I’ve been looking at the ASP.NET MVC framework for the past two weeks, and it has occurred to me that some of the simple things we may want to do when creating a web application may seem confusing to someone new to ASP.NET MVC – for example the task of creating a DropDownList control on a form. ASP.NET MVC provides a number of ‘HTML Helpers’ which we can easily use to construct the form items. ‘DropDownList’ is one of these HTML helpers we can use.

Let’s create a simple example form using some of these HTML helpers. To begin a form, we can use a helper, we just need to add this code to our View:


<% using (Html.BeginForm()){ %>

// Form data will go here

<% } %>

This creates the basic form code for us – no need to explicitly write any HTML code. Before adding the DropDownList control, we need to decide where we want to get the data which will bind to the list. We can either hard code the items, or use LINQ to SQL to grab them from a database at runtime.

Method 1 – Hardcoding the form items

With this approach, we just add the items to a list, and pass this list to ViewData, so we can access it from the View:


List items = new List();
items.Add(new SelectListItem
{
Text = "Apple",
Value = "1"
});
items.Add(new SelectListItem
{
Text = "Banana",
Value = "2",
Selected = true
});
items.Add(new SelectListItem
{
Text = "Orange",
Value = "3"
});

ViewData["DDLItems"] = items;
return ViewData;

Then, to actually display the DropDownList, we’d just need to add a single line to our View code, utilizing the DropDownList HTML helper:


<%= Html.DropDownList("DDLItems") %>

Method 2 – Using LINQ to SQL to get the data at runtime

We could also retrieve the list data from a database table at runtime using LINQ to SQL. In order for this approach to work, you will need to have generated LINQ to SQL classes for your database using the wizard in Visual Studio. Then we can easily write the code to retrieve the data:


// Get the list of supported languages (for example) from the DB
var db = new TransDBDataContext();
IEnumerable languages = db.trans_SupportedLanguages
.Select(c => new SelectListItem
{
Value = Convert.ToString(c.ID),
Text = c.Name.ToString()
});

ViewData["SupportedLanguages"] = languages;
return View();

Again, to display the DropDownList, we’d just need to add a single line of code to the View:


<%= Html.DropDownList("SupportedLanguages") %>

From the above, you can see how easy it is to render form items using the HTML helpers provided by ASP.NET MVC.

For a full list of the helpers, check out the MSDN documentation here.

Windows Phone 7 Development – First Impressions

Since my Christmas leave from work has begun, I’ve had some time to really look at Windows Phone 7 development over the last 2 days, and have gotten really excited about it all. I’ve been meaning to do this for ages (since WP7 was released actually), but have always either been too busy or suffered procrastination (thanks Zen Habits!).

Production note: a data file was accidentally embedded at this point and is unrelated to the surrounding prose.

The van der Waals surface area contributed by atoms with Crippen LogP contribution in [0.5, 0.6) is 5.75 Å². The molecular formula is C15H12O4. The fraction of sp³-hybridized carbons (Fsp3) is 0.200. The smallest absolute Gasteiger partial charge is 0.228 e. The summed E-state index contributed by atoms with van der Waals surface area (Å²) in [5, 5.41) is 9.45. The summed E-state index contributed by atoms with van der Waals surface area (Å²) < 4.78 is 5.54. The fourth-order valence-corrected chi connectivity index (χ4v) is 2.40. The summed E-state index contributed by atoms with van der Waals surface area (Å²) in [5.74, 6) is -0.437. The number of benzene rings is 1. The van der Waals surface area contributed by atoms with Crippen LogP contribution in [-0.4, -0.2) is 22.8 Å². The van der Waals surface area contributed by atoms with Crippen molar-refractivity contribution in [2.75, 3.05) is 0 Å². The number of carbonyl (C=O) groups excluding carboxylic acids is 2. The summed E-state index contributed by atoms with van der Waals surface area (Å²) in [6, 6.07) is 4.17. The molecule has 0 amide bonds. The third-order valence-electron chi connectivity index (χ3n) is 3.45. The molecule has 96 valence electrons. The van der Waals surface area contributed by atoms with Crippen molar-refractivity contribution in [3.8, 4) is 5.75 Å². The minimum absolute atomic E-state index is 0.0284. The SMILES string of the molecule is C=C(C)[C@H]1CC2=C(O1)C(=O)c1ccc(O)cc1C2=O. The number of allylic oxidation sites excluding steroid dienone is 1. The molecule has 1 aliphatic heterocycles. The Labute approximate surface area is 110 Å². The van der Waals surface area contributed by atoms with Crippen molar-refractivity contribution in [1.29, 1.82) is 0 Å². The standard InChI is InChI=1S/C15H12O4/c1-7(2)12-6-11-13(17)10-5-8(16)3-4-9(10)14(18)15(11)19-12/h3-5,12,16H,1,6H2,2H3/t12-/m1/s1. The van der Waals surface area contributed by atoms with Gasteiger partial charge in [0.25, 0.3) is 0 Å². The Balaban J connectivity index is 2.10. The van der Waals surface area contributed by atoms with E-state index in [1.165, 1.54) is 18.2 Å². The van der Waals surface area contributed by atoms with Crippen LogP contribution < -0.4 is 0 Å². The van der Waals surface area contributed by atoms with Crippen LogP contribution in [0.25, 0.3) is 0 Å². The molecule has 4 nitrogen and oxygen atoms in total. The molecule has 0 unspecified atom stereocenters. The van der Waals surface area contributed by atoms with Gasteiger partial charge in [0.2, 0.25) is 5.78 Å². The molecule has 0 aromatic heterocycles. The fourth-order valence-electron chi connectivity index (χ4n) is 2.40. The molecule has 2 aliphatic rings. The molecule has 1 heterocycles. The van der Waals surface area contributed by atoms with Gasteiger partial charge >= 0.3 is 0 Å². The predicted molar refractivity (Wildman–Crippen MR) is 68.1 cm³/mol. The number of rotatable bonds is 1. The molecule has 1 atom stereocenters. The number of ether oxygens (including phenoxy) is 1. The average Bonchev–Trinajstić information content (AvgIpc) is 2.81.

Some positives:

  • Development Environment – I think Microsoft has done an excellent job on Visual Studio 2010, and the WP7 development tools plug in seamlessly. If you don’t already have Visual Studio 2010, Microsoft is offering a special Express Editon for Windows Phone.
  • Developer Resources – There are a huge amount of resources available on Microsoft’s App Hub (often called ‘MarketPlace’ – the equivalent of Apple’s ‘App Store’), ranging from tutorials, walkthroughs of some key concepts and full application code examples.
  • The Windows Phone Emulator – This is installed as part of the developer tools, and it really is state of the art. I haven’t purchased an actual device running WP7, but have been using the emulator to test my inital application effort. There are some obvious things that won’t work on the emulator, for example anything to do with the accellerometers (the emulator assumes it is lying on a flat surface), but it’s perfect for testing your inital Windows Phone 7 applications.
  • Familiarity – If you’ve ever developed using C# on the Windows platform, you already have a huge start in WP7 development.
  • Developer Subscription – The cost of a yearly developers subscription, a mere 99 Euro, can easily be covered with very little downloads of your applications (should you even be bothered about it).

The only ‘negative’ I’ve found so far is that I’ve had to purchase a (long overdue) brand new Dell running Windows 7 in order to create my development environment. My previous machine, running Windows XP, is not supported by the Windows Phone 7 development tools, which seems strange to me, since XP is not scheduled to be EOL’d until 2014. It seems to be another move by Microsoft to push people to move to Windows 7 or (shudder) Windows Vista.

Windows Phone 7 development is one of the three areas I want to become proficient with in the first half of 2011. I had initially focused on the iOS platform, but when I thought about it, it didn’t make much sense, since I’m already familiar with C# and didn’t feel I’d gain any real advantage by learning Objective C. Also, rumours began to circulate this week regarding Microsoft getting into bed with Nokia, so WP7 will surely gain more momentum in the first half of 2011.